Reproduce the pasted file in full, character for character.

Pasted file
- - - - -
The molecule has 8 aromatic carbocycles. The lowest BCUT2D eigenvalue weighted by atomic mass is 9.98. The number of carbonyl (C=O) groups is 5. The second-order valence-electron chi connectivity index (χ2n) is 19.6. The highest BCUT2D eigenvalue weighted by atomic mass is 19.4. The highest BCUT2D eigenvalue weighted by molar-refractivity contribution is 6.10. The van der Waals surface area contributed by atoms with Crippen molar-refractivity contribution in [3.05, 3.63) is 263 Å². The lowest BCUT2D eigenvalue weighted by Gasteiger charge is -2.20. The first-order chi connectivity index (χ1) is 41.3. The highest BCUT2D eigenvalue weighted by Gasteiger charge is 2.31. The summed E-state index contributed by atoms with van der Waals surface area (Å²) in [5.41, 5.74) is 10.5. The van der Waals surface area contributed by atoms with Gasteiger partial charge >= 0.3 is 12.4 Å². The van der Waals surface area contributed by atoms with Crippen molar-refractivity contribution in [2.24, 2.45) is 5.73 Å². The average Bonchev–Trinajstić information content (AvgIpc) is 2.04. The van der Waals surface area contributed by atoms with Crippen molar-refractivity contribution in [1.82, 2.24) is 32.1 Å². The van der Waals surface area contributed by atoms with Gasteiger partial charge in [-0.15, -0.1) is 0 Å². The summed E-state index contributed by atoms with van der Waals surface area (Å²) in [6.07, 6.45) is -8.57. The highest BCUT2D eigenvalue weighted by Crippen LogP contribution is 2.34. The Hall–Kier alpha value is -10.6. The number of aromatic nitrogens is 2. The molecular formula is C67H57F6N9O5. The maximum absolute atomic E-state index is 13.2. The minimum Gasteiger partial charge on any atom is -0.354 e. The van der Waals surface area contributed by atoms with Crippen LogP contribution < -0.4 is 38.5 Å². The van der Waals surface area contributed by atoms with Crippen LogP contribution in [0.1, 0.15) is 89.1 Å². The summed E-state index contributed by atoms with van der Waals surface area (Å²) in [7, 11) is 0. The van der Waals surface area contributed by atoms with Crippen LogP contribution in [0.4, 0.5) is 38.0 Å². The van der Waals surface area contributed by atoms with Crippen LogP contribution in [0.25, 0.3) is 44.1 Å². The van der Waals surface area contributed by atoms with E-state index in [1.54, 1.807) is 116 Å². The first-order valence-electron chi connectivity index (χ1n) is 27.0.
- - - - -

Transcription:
The molecule has 8 aromatic carbocycles. The lowest BCUT2D eigenvalue weighted by atomic mass is 9.98. The number of carbonyl (C=O) groups is 5. The second-order valence-electron chi connectivity index (χ2n) is 19.6. The highest BCUT2D eigenvalue weighted by atomic mass is 19.4. The highest BCUT2D eigenvalue weighted by molar-refractivity contribution is 6.10. The van der Waals surface area contributed by atoms with Crippen molar-refractivity contribution in [3.05, 3.63) is 263 Å². The lowest BCUT2D eigenvalue weighted by Gasteiger charge is -2.20. The first-order chi connectivity index (χ1) is 41.3. The highest BCUT2D eigenvalue weighted by Gasteiger charge is 2.31. The summed E-state index contributed by atoms with van der Waals surface area (Å²) in [5.41, 5.74) is 10.5. The van der Waals surface area contributed by atoms with Gasteiger partial charge >= 0.3 is 12.4 Å². The van der Waals surface area contributed by atoms with Crippen molar-refractivity contribution in [2.24, 2.45) is 5.73 Å². The average Bonchev–Trinajstić information content (AvgIpc) is 2.04. The van der Waals surface area contributed by atoms with Crippen molar-refractivity contribution in [1.82, 2.24) is 32.1 Å². The van der Waals surface area contributed by atoms with Gasteiger partial charge in [-0.15, -0.1) is 0 Å². The summed E-state index contributed by atoms with van der Waals surface area (Å²) in [6.07, 6.45) is -8.57. The highest BCUT2D eigenvalue weighted by Crippen LogP contribution is 2.34. The Hall–Kier alpha value is -10.6. The number of aromatic nitrogens is 2. The molecular formula is C67H57F6N9O5. The maximum absolute atomic E-state index is 13.2. The minimum Gasteiger partial charge on any atom is -0.354 e. The van der Waals surface area contributed by atoms with Crippen LogP contribution < -0.4 is 38.5 Å². The van der Waals surface area contributed by atoms with Crippen LogP contribution in [0.1, 0.15) is 89.1 Å². The summed E-state index contributed by atoms with van der Waals surface area (Å²) in [7, 11) is 0. The van der Waals surface area contributed by atoms with Crippen LogP contribution in [0.4, 0.5) is 38.0 Å². The van der Waals surface area contributed by atoms with Crippen LogP contribution in [0.25, 0.3) is 44.1 Å². The van der Waals surface area contributed by atoms with E-state index in [1.54, 1.807) is 116 Å². The first-order valence-electron chi connectivity index (χ1n) is 27.0.